Helena Pozniak
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Post Graduate Overview 2014

The Independent

When radio reporter Jenny Cuffe returned to study more than 40 years after she first left university, she felt obliged to keep a vocabulary book at her side during her first term of a postgraduate degree. “I left in 1972 with an English degree. I hadn’t even come across post structuralism. Suddenly I was faced with long words completely new to me.” Cuffe funded herself through a part time masters in transnational studies at the University in Southampton. She went with a specific project in mind around migration – a subject she’d covered as a reporter and experienced in her voluntary work with refugees. “I needed a rigorous academic framework to allow me to look into something in more depth than is possible in the space of a 40-minute documentary. But I also wanted a personal and intellectual challenge and something that would enable me to take a slightly different route.” Now embarking upon a funded PhD looking at the wider effects of migration upon Zimbabwean families, she’s looking forward to at least two field trips and is talking to producers about possibly transforming her research into theatre. “I want it to be more than a bound PhD on a shelf.”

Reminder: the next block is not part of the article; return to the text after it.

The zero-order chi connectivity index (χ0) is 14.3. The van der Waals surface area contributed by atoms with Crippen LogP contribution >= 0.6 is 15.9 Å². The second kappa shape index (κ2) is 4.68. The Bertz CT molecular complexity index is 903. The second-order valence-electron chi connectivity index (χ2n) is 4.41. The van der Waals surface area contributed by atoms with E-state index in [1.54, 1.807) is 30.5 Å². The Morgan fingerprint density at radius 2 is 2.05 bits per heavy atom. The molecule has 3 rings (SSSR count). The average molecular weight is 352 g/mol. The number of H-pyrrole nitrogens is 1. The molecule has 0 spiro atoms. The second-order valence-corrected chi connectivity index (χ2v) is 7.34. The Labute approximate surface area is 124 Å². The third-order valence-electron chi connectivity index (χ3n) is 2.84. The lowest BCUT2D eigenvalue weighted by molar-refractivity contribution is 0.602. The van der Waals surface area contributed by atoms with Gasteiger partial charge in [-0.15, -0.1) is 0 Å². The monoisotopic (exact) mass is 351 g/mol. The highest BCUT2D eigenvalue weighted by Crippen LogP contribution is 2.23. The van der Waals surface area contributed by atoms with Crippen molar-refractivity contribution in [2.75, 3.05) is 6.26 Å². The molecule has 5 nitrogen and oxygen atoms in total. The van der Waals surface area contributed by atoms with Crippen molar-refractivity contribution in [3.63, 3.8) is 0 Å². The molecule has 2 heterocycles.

For many, like Cuffe, postgraduate study opens up new directions. For others, especially those straight out of a first degree, it unlocks elusive career avenues and helps job applications stand out by demonstrating commitment and interest in an area. Others pursue research out of sheer love of a subject. The worst reasons for pursuing postgraduate study are to avoid the job market, says Kirsten Roche at the careers department of the University of Edinburgh, where about a quarter of graduates go on to further study every year – nationally 13 per cent of students go on to further study or training, and another 5.9 per cent go on to work and study. “The key thing is check what employers in your field want and whom they hire – sometimes taking a year to get work experience is a cheaper route,” says Roche. But in some fields a postgraduate qualification – most obviously in law or niche technical industries – is often a prerequisite. It’s also an efficient way of building a professional network – good universities organise professional speakers, seminars and work placements. “Focus tends to be on getting the degree because that is what postgraduates perceive to be ‘buying’,” says Professor Zahir Irani, dean of the School of Professional Development at Brunel University. “In fact, they are buying the whole learning experience and opportunity to engage with others through their student status.” Canny postgraduates, especially those with a year or two of work under their belts, will keep a weather eye on their professional contacts throughout their course, says Georgina Kilner, head of early career postgraduate studies at Henley Business School at the University of Reading, who urges her masters students to network ferociously and frequently. “No one is going to network for you. Postgraduate students who do well are those who accept the market is tough and make themselves extremely marketable,” she says. “Many already have their own professional contacts when they apply.”